Warning: The following contains spoilers about tonight's new episode of How to Get Away With Murder. If you haven't watched yet, you may want to bookmark this page and come back once you have. Proceed with caution.
Asher Millstone is not How to Get Away With Murder's most woke bae—not yet, at least. But over the past two seasons, as well as the first four episodes of season three, the character who started out as a walking embodiment of rich white male privilege has slowly begun evolving into a thoughtful guy who actually seems to think about people outside his frame of reference (read: woman, people of color, and LGBT people). And star Matt McGorry—one of our favorite woke baes in the real world—couldn't be happier.
"It's been really great for me. I've always enjoyed playing his ignorance and the results of that, the comedy that comes from that. But also I've really enjoyed, and had hopes that he would progress and become a bit more socially conscious, and I think that he has been in many ways," the actor told E! News. "Me as a person, I try not to fault people from where they start because that's something that we can't really control, how we're brought up and the circles that we're in. But I think being open to learning and understanding the change that needs to occur is something we can take more responsibility for."
"So to see Asher taking in his case and learning from it on a personal level and sort of, over time, becoming more evolved, for me, provides hope. That is what is, ultimately, indicative of him having a good heart. He's not so closed off emotionally that he can't learn," McGorry added, before admitting that complete change won't come to Asher overnight—if it does at all. "It does take him a while. He's unlearning a lot of things. Who knows if he'll ever fully cross that threshold, but for me that is something that I definitely take note of and makes me feel hopeful for him."
As Asher has continued to evolve through tonight's episode, stepping up to the plate to lead a case for the first time, so too have his feelings for Michaela (Aja Naomi King). But is there any hope for this relationship to exist not just in the bedroom, but everywhere? "I think it's something that Asher's definitely pushing for and he's very interested in making into something official. It's to be seen where that will ultimately go, but he definitely has his priorities and he really does care about her," McGorry teased. "I think the fact that he doesn't his family anymore is something that makes him want to be deeply emotionally involved with someone who will provide him with that sense of family and comfort. But it's to be seen where that will end up."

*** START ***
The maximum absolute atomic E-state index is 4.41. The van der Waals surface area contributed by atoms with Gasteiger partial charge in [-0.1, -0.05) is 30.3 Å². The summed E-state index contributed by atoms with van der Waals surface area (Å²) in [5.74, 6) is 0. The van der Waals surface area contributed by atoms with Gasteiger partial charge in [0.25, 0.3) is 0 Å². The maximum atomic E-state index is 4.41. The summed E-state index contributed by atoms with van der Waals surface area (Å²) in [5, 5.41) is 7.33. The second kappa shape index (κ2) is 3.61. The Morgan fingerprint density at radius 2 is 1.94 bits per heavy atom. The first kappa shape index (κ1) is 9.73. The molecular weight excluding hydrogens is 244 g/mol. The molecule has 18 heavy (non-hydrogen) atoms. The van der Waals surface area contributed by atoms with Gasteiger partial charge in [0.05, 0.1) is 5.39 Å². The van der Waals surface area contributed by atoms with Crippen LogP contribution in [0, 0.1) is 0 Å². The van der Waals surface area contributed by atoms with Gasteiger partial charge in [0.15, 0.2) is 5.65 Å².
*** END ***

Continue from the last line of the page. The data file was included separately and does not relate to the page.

Of course, Asher will have to be alive in order for the relationship to advance. As of tonight, his fate still remains uncertain, meaning there's a growing chance that he's the one #UnderTheSheet. While McGorry assured us that he knows whether or not the character makes it out of the season alive ("Oh, I am aware," he said), he's not offering any hints to put Asher fans at ease. "As worried as they are about anyone else that hasn't been revealed to be alive," he said when asked how concerned we ought to be for him. "You never know what's going to happen and that's just something that we'll all have to live with. Or die with."
While we may not be able to rule Asher out from the list of potential victims just yet, tonight's episode did hit us with the one-two punch of Laurel's (Karla Souza) survival (she was found in the house, unresponsive, but with a pulse)—and her unexpected pregnancy. "I think, if there's anything that I've learned to expect from this show is I can't expect anything in particular. It's always lots of twists and turns," McGorry said of the big twist. "I think that's really part of what keeps people so interested in it is there's always something there that's surprising, that we're not going to expect."
For McGorry, the surprise bun in the oven is just the latest example of creator Pete Nowalk's genius storytelling. "He's able to find these moments in these storylines and tie them together in ways that I think that he doesn't necessarily know he's going to get to when he starts writing the season," he continued. "And I think the fact that it surprises him as he goes along is definitely useful in terms of how it ends up surprising the audience as well."
How to Get Away With Murder airs Thursdays at 8 p.m. on ABC.